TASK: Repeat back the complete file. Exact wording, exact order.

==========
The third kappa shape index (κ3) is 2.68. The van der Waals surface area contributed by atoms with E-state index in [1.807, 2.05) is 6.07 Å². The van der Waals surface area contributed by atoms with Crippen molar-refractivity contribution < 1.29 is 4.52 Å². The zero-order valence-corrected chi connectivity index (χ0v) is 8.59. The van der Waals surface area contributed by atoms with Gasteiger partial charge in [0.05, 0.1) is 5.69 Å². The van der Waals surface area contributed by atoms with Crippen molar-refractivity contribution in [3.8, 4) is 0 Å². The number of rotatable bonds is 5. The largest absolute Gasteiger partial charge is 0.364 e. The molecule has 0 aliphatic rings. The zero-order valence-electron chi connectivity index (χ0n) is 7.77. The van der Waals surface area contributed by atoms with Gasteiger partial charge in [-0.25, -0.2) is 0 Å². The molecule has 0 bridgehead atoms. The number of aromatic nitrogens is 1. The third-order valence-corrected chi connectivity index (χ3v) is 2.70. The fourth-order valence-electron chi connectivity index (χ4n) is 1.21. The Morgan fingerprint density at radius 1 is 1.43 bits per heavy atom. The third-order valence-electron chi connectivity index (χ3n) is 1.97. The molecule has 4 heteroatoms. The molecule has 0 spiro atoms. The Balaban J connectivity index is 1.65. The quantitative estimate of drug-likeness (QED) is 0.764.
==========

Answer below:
The third kappa shape index (κ3) is 2.68. The van der Waals surface area contributed by atoms with E-state index in [1.807, 2.05) is 6.07 Å². The van der Waals surface area contributed by atoms with Crippen molar-refractivity contribution < 1.29 is 4.52 Å². The zero-order valence-corrected chi connectivity index (χ0v) is 8.59. The van der Waals surface area contributed by atoms with Gasteiger partial charge in [0.05, 0.1) is 5.69 Å². The van der Waals surface area contributed by atoms with Crippen molar-refractivity contribution in [3.8, 4) is 0 Å². The number of rotatable bonds is 5. The largest absolute Gasteiger partial charge is 0.364 e. The molecule has 0 aliphatic rings. The zero-order valence-electron chi connectivity index (χ0n) is 7.77. The van der Waals surface area contributed by atoms with Gasteiger partial charge in [-0.25, -0.2) is 0 Å². The molecule has 0 bridgehead atoms. The number of aromatic nitrogens is 1. The third-order valence-corrected chi connectivity index (χ3v) is 2.70. The fourth-order valence-electron chi connectivity index (χ4n) is 1.21. The Morgan fingerprint density at radius 1 is 1.43 bits per heavy atom. The third-order valence-electron chi connectivity index (χ3n) is 1.97. The molecule has 4 heteroatoms. The molecule has 0 spiro atoms. The Balaban J connectivity index is 1.65. The quantitative estimate of drug-likeness (QED) is 0.764.